To make sure you’re getting the most out of your deal reviews, plan ahead and set a clear structure and agenda for each meeting, covering the right information in the most efficient way possible.

Sales reps should present the following data during deal reviews:

  • Company overview: To understand a deal, sales leaders need to know who the company is, what they sell, and their goals and pain points. While this doesn’t need to be a lengthy overview, the audience should come away with a good idea of the potential deal size, key decision-makers, and the strategic opportunities.

  • Reasons the prospect should buy: The sales rep should present the main reasons your company’s product or services are the right solution for this customer (in other words, what problems can you solve for them and why this relationship is a good fit).

  • Deal plan: Outline your strategy and action plan to close this deal. Map these tasks on a calendar (along with who is responsible for execution). This plan will give leadership a better idea of what is already being done so they can provide better recommendations and fill any potential gaps in the strategy.

Be careful not to turn a deal review into an individual performance review or coaching session.

While you should use the time to collaborate on strategies for success (which may include some tactical recommendations on the rep’s behavior), the goal of a deal review is not to coach the rep.

Instead, focus on the deal itself and work with the sales rep to ensure it stays on track. If you notice a pattern of negative behavior, address it in a separate one-on-one or at the next QBR.

Quarterly Business Reviews (QBRs)

What is a QBR?

Sales QBRs (sometimes simply called business reviews) are formal review meetings between the sales manager and a sales rep that focus on the rep’s performance over the last quarter. The purpose is to evaluate what went well, what behavior should change, and what skills they still need to develop and then to create a plan for success for the next quarter and beyond.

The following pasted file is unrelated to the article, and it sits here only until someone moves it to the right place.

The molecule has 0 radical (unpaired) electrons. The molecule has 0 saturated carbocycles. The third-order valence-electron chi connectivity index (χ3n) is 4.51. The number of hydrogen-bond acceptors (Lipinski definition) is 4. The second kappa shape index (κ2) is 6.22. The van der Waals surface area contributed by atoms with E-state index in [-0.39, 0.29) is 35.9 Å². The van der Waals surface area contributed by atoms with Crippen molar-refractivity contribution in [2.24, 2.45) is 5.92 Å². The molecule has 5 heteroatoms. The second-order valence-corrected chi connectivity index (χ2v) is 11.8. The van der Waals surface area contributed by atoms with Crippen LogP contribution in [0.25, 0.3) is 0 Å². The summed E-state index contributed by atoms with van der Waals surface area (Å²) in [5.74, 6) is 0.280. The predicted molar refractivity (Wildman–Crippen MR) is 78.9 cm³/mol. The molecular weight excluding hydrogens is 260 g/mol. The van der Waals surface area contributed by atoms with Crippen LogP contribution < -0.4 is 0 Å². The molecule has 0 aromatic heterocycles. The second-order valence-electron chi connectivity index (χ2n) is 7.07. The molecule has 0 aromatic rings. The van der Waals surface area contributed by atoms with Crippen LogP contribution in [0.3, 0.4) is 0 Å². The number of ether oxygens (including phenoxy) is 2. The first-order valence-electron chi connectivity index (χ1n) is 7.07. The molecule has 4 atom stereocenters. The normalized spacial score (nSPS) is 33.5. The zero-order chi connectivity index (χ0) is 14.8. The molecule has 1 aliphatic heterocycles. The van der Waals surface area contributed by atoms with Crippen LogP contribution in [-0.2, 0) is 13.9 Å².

Unlike a deal review, which focuses on the performance and trajectory of a specific account, a QBR evaluates the overall performance of the individual rep themselves.

QBRs are an opportunity for both the rep and the manager to see what is working and what needs work.  

When done well, QBRs help reps realign with the sales org’s goals, correct inhibiting behaviors, and accelerate their sales performance going forward.

As the name suggests, quarterly business reviews should be conducted quarterly—usually within the first two weeks of the new quarter after results from the previous quarter have been tallied and finalized. This schedule ensures the performance is fresh in the rep’s mind during the evaluation and the feedback is most relevant.

Types of QBRs

Sales teams can take advantage of two primary types of QBRs.

Team QBR

A team quarterly review helps the team understand what they hit or missed in the previous quarter and create a clear plan of success for the following quarter. It’s also an educational meeting that helps the team identify key learnings and patterns to be applied to the entire sales org going forward.

Cadence: Held quarterly (as soon as possible after the quarter ends and results are finalized).

Who should be involved: Sales manager and team

Why it’s important: Like deal reviews, you want to give your sales reps an opportunity to learn from each other. Team QBRs are a great way to review past performance holistically (instead of in terms of a few deals) and demonstrate that it takes the whole team to reach your sales goals.  

Based on this review, the team can plan out whether they have enough opportunities in the pipeline and how likely it is that current deals will close so the team can reach those goals together.

Individual QBR

Individual quarterly reviews drill down to the specific performance of each sales rep. They help reps identify key successes and areas for improvement and prepare a strategy for the next quarter.